Being the country’s financial capital, Mumbai has always operated at a pace of its own and doesn’t seem to ever really slow down. With the booming roars of the stock markets during the day or the flamboyant cheers of the night being painted red, the urban hustle in this city is intense and sometimes gruelling. Having lived my entire life in this metropolis, I’ve realised that tuning out of the noise can be difficult, which is why we often head to the outskirts of town to find sanctuary. And recently, on the outskirts, we found a true pearl on the high beaches of Uttan, Mumbai. By Mikhail Gomes
We spent the last weekend of January at Bandcamp by the White Hippie Collar in Uttan, as they played host to an exclusive boutique festival called RagaMoon. An ultra-niche Indie and classical music festival that takes place just one night a year. But apart from the music, they keep up with a truer hipster spirit, Ragamoon is also a home for campers. Twenty-four hours of camping amidst trees, lazing on hammocks in the beach breeze, and good music to tie it all together, that’s Ragamoon for you. In their second edition, RagaMoon was held at a hilltop in Uttan amidst the woods and overlooking the gorgeous Arabian Sea.
As about 120 campers reached the camp site, the team equipped us with utility kits and a few goodies. Further to which we were guided to our tent. Being my first-time camping, I was sceptical about how comfortable and spacious the experience would be. To my surprise, the tent was large enough to fit two people and their suitcases. Considering the hectic urban hustle of Mumbai, there was a lag which gave us about an hour to sit under a nearby cabana and read a novel.
We then headed in for a light vegetarian lunch accompanied by a beer. All of this, while sitting in a puppy-friendly space, surrounded by trees and groovy Indie music. Things really kicked off by sunset hour though. At the Bandcamp’s sunset point, we were graced by poet and vocalist Harpreet Singh and Mehtab Ali Niazi, a prodigy sitarist. Facing the beautiful Arabian sea during sunset, Harpeet and Mehtab brought about a perfect guitar-sitar tranquil as we sipped on village styled masala tea.
We headed back to the main stage area only to be greeted by an extremely romantic setting of paper lanterns across the arena, candle lighted tables and an extremely bohemian experience overall. While things were getting in place for the big night, they opened the kebab and toasts stall for a pre-concert munch.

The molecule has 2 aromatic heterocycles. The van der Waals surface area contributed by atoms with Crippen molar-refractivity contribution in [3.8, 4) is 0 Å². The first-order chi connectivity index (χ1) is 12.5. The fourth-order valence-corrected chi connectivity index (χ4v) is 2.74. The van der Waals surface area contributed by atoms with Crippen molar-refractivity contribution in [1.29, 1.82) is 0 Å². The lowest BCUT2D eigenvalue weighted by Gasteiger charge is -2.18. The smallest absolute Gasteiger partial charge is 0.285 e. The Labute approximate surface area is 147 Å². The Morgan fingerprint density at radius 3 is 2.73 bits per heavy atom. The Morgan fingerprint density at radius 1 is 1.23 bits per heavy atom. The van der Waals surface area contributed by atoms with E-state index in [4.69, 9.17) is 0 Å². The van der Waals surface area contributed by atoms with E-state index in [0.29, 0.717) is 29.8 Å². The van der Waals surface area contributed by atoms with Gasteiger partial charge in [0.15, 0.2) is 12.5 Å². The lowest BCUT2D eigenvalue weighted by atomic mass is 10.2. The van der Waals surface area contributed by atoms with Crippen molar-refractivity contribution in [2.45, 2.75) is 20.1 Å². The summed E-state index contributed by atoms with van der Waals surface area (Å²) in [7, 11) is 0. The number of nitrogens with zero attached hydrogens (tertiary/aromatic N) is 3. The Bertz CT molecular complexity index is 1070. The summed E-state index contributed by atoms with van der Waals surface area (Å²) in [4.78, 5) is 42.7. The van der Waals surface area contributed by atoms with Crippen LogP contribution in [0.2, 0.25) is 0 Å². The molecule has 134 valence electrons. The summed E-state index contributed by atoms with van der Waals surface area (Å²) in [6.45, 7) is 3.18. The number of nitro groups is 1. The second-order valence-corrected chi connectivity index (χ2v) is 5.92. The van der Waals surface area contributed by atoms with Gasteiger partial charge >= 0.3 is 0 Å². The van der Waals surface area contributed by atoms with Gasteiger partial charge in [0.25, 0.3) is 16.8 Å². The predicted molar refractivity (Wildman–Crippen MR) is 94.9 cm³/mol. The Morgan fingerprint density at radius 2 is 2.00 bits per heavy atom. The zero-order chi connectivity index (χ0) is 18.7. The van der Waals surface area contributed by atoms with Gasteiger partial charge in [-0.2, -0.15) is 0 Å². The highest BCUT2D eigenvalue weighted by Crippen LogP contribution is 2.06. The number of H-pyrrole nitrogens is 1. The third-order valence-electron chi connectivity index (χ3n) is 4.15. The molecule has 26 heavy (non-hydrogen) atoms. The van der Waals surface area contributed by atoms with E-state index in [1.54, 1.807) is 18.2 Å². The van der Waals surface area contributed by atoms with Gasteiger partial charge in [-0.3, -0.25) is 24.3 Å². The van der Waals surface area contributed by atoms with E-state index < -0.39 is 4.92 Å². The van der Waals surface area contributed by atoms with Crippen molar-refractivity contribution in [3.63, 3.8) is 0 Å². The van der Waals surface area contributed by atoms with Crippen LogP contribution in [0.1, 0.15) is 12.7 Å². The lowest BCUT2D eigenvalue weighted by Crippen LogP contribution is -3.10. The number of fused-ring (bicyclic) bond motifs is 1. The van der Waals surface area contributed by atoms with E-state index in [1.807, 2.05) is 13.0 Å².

The night of music began with Vasu Dixit and just his guitar. While he started his set with a few slow songs written by him, it progressed into a sing-along and ended with everyone on their feet vibing out to some serious Indie jams. The energy was real, and ready for the finale with Prem Joshua and band.
Joshua and the clan have had a cult following for decades now. The art is based on fusion, not just of two elements, but more. Their spectrum of sound starts at classical music, to reggae and then high-paced Indie beats, all with the undertone of psychedelic tranquillity. It was evident why this band has such a strong and dedicated following, their offerings to music is simply unlike anything you’ve heard before and they fit perfectly into Ragamoon’s niche aesthetic.
We enjoyed this experience for about three hours, and two with Prem Joshua’s band. All while sipping on a few great drinks. After the two musical acts were over, the core RagaMoon team came together for a bonfire. Being a chilly winter night and warmed up by some scotch, the ambience at that moment was perfect and exactly what Ragamoon has at its heart. Singalongs with like-minded hipsters and campers is precisely what the festival aspires to bring together.
To my surprise, my tent was incredibly cozy for the night. Be sure to keep it unopened though to avoid insects getting in. After all, you’re in the woods. We ended the night with music and started our morning on the same high. The breakfast menu was all about South Indian dishes like Upma, Idli and Wada with all required accompaniments.
As Ragamoon’s final act came about, they introduced a tabla-beatboxer, named Ilyas Raphael Khan. You would be surprised by how many genres of music a tabla is capable of playing. Khan started off with classical tunes and gradually moved to commercial Hindi tracks like Udd Gaye by Ritviz. Right after this song, he switched up to dubstep and even mixed in some electronic numbers. To finish his set, Mehtab and Harpreet — who collaborated the previous evening — came together for a final jam to conclude the festival.
Ragamoon 2020 was all about bringing together a community who embrace Indie tunes and a bohemian life. Leaving their urban alter-egos at bay, they enter the Ragamoon arena to simply embrace their hipster and nature-loving self. In terms of hospitality and food, the team at Ragamoon maintain absolute A-grade hygiene, safety and take special care knowing you’ll be spending a night in a tent. This 1 pm to 1 pm experience is the perfect urban detox and a space to explore one’s creativity, tune out or simply enjoy a boutique camping experience.
We asked the Co-Founder of Ragamoon, Supreet Singh how things evolved between the first edition and the second, and what we could expect in 2021. Singh told us that Ragamoon will focus more on fusion and artists who take pride in that. “Take tabla boxing and Prem Joshua’s act for instance. They were both unique and attract people who have an acquired taste. We also added a multi artist jam with Ilyas Raphael Khan, Mehtab Ali and Harpreet Singh as a finale which was a mega hit. However, will remain a boutique festival with camping space of only 100 people. Going forward, we will experiment with more fusion across various genres.”